Early bird gets best rates

Strategies

May 28, 2006|By JANE ENGLE | JANE ENGLE,LOS ANGELES TIMES

This is not the year to get lazy about making summer vacation plans. Airfares, gas, hotel rooms -- nearly every trip expense is going up. Except for occasional last-minute sales, travel experts agree, the sooner you book, the better the deal.

Nearly two-thirds of Americans this year are booking summer trips at least two to three months ahead, according to an online survey of 2,327 adults; 8 percent started more than six months ago. The survey was done April 5-7 by Harris Interactive on behalf of Expedia.com.

Costs are up

As for costs, this summer a family of two adults and two children can expect to spend an average of $261 per day for food and lodging, based on prices at more than 55,000 hotels and restaurants in AAA TourBook guides. Hotels will average $141 per night, up 9 percent from last year.

Some popular destinations will cost more. The most expensive state will be Hawaii, where a family of four will pay $599 per day for food and lodging. The per-day cost in Nevada and New York will be well over $300.

Those totals don't include gas for the car, which as of Wednesday averaged nearly $2.87 per gallon of regular in the U.S., up more than 35 percent over last year, and $2.98 per gallon regular in Maryland, up more than 40 percent, AAA reported.

Costly fuel is hurting the already financially troubled airlines, too. They have responded with fare increases, now approaching the peak of 2000. Business travelers have borne the brunt. The average domestic business fare for the week of April 17 was up 19 percent from last year, versus 5 percent for leisure fares, according to Harrell Associates in New York, which tracks airfares.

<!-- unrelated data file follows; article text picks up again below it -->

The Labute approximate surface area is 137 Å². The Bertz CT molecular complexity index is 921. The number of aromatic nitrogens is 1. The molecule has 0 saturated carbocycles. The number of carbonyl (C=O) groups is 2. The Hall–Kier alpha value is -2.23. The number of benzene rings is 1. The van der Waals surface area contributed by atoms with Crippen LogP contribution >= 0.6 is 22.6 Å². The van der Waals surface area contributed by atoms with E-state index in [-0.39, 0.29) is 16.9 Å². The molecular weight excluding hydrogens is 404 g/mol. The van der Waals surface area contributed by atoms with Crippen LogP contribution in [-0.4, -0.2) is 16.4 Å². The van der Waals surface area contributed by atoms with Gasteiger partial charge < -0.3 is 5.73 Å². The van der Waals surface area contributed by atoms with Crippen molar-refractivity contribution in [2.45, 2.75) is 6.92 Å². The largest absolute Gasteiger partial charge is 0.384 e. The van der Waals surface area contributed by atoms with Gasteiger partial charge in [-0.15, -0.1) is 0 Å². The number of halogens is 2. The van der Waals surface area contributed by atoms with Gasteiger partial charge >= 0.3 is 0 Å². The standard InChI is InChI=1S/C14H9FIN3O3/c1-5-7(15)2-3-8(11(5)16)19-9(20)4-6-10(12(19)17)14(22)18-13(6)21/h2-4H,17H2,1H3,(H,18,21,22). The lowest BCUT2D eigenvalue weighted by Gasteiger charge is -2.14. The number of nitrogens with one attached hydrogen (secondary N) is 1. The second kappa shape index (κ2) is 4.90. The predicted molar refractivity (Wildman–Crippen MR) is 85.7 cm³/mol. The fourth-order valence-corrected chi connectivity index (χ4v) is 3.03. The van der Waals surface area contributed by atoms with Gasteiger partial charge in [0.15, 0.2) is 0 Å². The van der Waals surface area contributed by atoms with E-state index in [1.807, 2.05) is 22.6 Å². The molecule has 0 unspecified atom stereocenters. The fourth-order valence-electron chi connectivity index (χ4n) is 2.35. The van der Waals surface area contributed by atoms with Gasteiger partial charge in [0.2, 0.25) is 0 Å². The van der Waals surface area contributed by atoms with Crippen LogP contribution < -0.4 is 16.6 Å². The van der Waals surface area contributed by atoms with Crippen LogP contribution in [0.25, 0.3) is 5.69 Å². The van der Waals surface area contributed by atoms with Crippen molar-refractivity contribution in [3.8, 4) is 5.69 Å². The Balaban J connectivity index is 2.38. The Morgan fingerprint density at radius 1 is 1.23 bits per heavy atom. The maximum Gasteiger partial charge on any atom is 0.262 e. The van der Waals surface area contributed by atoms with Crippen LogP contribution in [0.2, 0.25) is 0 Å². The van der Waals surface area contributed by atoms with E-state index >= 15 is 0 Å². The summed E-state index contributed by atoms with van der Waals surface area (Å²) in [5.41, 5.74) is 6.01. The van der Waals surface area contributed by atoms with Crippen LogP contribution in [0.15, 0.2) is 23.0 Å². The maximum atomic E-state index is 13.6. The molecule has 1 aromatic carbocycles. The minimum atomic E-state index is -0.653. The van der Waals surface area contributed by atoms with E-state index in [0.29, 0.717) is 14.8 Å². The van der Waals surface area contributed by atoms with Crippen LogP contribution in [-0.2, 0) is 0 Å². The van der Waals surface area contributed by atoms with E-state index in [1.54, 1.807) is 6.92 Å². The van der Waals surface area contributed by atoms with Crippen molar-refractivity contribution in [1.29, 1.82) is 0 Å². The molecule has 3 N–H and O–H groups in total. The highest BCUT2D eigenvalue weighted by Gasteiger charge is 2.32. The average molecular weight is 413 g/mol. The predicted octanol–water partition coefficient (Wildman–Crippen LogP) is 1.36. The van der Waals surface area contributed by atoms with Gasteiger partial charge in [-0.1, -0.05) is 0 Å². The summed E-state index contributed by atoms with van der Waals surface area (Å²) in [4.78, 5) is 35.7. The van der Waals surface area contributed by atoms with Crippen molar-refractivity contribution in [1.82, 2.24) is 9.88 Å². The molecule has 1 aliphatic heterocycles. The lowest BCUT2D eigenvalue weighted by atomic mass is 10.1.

Airlines have leverage to raise domestic fares, experts say, because seats are harder to come by. You'll find 4 percent fewer flights and 4.6 percent fewer seats, based on weekly schedules compiled by eSkyGuide, an electronic flight guide.

Internationally, the picture is mixed. You'll find slightly more seats on these flights than last year, according to eSkyGuide. Depending on the route, some fares are up, some down.

How to save

To get the best fares and room rates, reserve well ahead of time and be flexible on travel dates; midweek prices are cheaper.

Packages may save money, too. Be sure to price the hotel and flight separately to make sure you're really getting a deal.

When booking a weekend in a city, consider staying in the financial district, where hotels may drop rates on weekends.

If you're adventurous and flexible about vacation, check out last-minute fares and packages, letting the price determine your destination.

Jane Engle writes for the Los Angeles Times.

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